MILLINOCKET — The overall value of all town properties, except Great Northern Paper Co.’s paper mill site, increased by about $34 million as the result of the first townwide revaluation in 15 years.
People who have questions about their new property valuations should call the assessor’s office to make an appointment to meet with representatives of Van Tuinen Real Estate Appraisal. Hearings will begin today and will be held through Aug. 25.
Town Manager James Kotredes said the gain in value from the town properties was nearly equal to the $35 million loss in Great Northern’s industrial properties.
The manager said the amount of money to be raised from local taxes had been reduced by more than a million dollars this year as the result of cuts in the town and school budgets.
“The overall value of the town is staying about the same. The amount the budget was reduced will be reflected in a decreased tax rate,” Kotredes said.
But officials said that did not mean every resident would see a decrease in tax bills.
Some residents, whose properties have been substantially undervalued for many years, will see an increase in their tax bills. Officials said the increase was not caused by increased town and school spending, but because their property valuations had been too low.
Millinocket Assessor Lorna Thompson said some homes in the new development area had been selling for more than the assessed valuations set by the town. For example, she said one home assessed at $81,000 by the town had sold for $100,000. In other cases, some homes were valued at $40,000 by the town, but were sold for $70,000.
She said some properties, such as mobile homes, went down in valuation.
Kotredes said the purpose of revaluing properties was to provide equity among taxpayers and to make sure everyone was paying their fair share. “The trend people are going to see is a shifting of the tax burden away from Great Northern and onto the residential and commercial properties,” he said.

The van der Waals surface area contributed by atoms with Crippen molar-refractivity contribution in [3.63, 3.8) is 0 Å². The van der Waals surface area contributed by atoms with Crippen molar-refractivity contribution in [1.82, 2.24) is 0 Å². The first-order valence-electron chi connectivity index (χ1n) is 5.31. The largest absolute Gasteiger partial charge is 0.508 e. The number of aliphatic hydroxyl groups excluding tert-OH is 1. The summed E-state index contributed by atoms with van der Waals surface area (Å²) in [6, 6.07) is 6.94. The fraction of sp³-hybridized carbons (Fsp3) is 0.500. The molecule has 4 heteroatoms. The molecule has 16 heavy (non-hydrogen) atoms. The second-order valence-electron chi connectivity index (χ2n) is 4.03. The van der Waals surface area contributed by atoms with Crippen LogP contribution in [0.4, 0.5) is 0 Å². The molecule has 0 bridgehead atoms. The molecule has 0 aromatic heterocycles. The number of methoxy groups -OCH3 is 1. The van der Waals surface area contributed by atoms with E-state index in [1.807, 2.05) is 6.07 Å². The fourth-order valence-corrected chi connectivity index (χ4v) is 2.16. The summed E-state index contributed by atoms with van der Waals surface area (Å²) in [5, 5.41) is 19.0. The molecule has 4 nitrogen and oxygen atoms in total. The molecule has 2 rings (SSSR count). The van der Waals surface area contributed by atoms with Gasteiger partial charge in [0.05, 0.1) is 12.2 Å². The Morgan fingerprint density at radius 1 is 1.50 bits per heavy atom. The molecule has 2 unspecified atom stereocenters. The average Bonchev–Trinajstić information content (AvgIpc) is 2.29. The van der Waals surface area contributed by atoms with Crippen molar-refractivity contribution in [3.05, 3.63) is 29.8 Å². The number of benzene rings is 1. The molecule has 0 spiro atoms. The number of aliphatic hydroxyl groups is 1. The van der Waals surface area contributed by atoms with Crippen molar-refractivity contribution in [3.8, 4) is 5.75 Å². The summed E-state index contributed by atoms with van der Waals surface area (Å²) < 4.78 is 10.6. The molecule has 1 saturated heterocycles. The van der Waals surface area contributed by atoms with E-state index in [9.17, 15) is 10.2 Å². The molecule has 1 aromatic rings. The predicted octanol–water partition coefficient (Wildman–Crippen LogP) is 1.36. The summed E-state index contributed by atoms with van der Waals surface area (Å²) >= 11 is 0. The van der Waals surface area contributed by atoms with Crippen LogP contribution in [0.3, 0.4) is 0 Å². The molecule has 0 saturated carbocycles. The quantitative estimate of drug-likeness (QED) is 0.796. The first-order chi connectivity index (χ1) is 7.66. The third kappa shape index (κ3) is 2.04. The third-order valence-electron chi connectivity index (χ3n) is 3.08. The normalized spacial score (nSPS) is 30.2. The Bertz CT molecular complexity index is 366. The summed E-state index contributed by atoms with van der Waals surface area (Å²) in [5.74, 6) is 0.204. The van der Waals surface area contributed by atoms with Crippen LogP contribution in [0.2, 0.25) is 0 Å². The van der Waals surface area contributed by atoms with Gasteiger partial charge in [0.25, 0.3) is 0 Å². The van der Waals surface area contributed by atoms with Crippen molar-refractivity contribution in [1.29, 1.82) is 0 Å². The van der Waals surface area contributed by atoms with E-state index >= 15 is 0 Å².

Next year Great Northern’s valuation will drop by another $35 million, and will further drop by another $15 million in 1997, the manager said. These drops are the result of the mill’s successful appeal of its previously higher valuations.
“In order to keep the tax rate stable, we will need to reduce the tax commitment (the amount raised from local taxes) by $794,500 next year. The bottom line of it is that people are going to pay more taxes for fewer services,” Kotredes said.
Last week, residents were mailed a notice of their new property valuations and an estimated tax amount. Thompson has not set the tax rate for this year.
While some people have complained about their estimated tax bill, Thompson said they should be focusing on the new valuation.
Residents’ estimated taxes were based on an estimated tax rate of $22.70 per $1,000 of assessed value, a decrease of $3.60 compared with the current tax rate of $26.30.